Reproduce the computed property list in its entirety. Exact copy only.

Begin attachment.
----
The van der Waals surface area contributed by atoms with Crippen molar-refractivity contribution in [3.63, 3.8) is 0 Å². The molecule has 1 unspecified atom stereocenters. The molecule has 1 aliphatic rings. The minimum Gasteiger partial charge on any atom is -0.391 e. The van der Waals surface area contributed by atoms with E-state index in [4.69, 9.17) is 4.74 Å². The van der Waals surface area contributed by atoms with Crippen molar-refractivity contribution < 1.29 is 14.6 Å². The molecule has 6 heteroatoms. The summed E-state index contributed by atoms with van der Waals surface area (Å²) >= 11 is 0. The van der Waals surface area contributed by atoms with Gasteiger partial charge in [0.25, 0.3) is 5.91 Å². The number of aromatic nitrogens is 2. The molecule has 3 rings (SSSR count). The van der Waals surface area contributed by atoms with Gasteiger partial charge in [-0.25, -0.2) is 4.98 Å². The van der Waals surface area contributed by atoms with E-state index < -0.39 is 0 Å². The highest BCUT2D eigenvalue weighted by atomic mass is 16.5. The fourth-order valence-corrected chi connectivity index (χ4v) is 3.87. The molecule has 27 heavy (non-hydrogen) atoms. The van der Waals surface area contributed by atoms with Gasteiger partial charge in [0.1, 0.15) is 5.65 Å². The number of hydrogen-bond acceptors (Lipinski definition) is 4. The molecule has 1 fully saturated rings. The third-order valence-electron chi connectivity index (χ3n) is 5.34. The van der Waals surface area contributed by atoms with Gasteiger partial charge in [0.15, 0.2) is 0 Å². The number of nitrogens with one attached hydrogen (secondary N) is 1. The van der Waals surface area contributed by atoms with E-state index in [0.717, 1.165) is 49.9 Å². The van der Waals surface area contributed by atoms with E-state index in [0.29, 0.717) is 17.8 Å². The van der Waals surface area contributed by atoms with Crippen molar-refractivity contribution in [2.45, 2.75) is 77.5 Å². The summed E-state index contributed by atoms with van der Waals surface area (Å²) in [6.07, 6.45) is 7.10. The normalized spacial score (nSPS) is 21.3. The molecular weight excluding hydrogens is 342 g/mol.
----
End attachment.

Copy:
The van der Waals surface area contributed by atoms with Crippen molar-refractivity contribution in [3.63, 3.8) is 0 Å². The molecule has 1 unspecified atom stereocenters. The molecule has 1 aliphatic rings. The minimum Gasteiger partial charge on any atom is -0.391 e. The van der Waals surface area contributed by atoms with E-state index in [4.69, 9.17) is 4.74 Å². The van der Waals surface area contributed by atoms with Crippen molar-refractivity contribution < 1.29 is 14.6 Å². The molecule has 6 heteroatoms. The summed E-state index contributed by atoms with van der Waals surface area (Å²) >= 11 is 0. The van der Waals surface area contributed by atoms with Gasteiger partial charge in [0.25, 0.3) is 5.91 Å². The number of aromatic nitrogens is 2. The molecule has 3 rings (SSSR count). The van der Waals surface area contributed by atoms with Gasteiger partial charge in [-0.25, -0.2) is 4.98 Å². The van der Waals surface area contributed by atoms with E-state index < -0.39 is 0 Å². The highest BCUT2D eigenvalue weighted by atomic mass is 16.5. The fourth-order valence-corrected chi connectivity index (χ4v) is 3.87. The molecule has 27 heavy (non-hydrogen) atoms. The van der Waals surface area contributed by atoms with Gasteiger partial charge in [0.1, 0.15) is 5.65 Å². The number of hydrogen-bond acceptors (Lipinski definition) is 4. The molecule has 1 fully saturated rings. The third-order valence-electron chi connectivity index (χ3n) is 5.34. The van der Waals surface area contributed by atoms with Gasteiger partial charge in [0.15, 0.2) is 0 Å². The number of nitrogens with one attached hydrogen (secondary N) is 1. The van der Waals surface area contributed by atoms with E-state index in [0.717, 1.165) is 49.9 Å². The van der Waals surface area contributed by atoms with E-state index in [0.29, 0.717) is 17.8 Å². The van der Waals surface area contributed by atoms with Crippen molar-refractivity contribution in [2.45, 2.75) is 77.5 Å². The summed E-state index contributed by atoms with van der Waals surface area (Å²) in [6.07, 6.45) is 7.10. The normalized spacial score (nSPS) is 21.3. The molecular weight excluding hydrogens is 342 g/mol.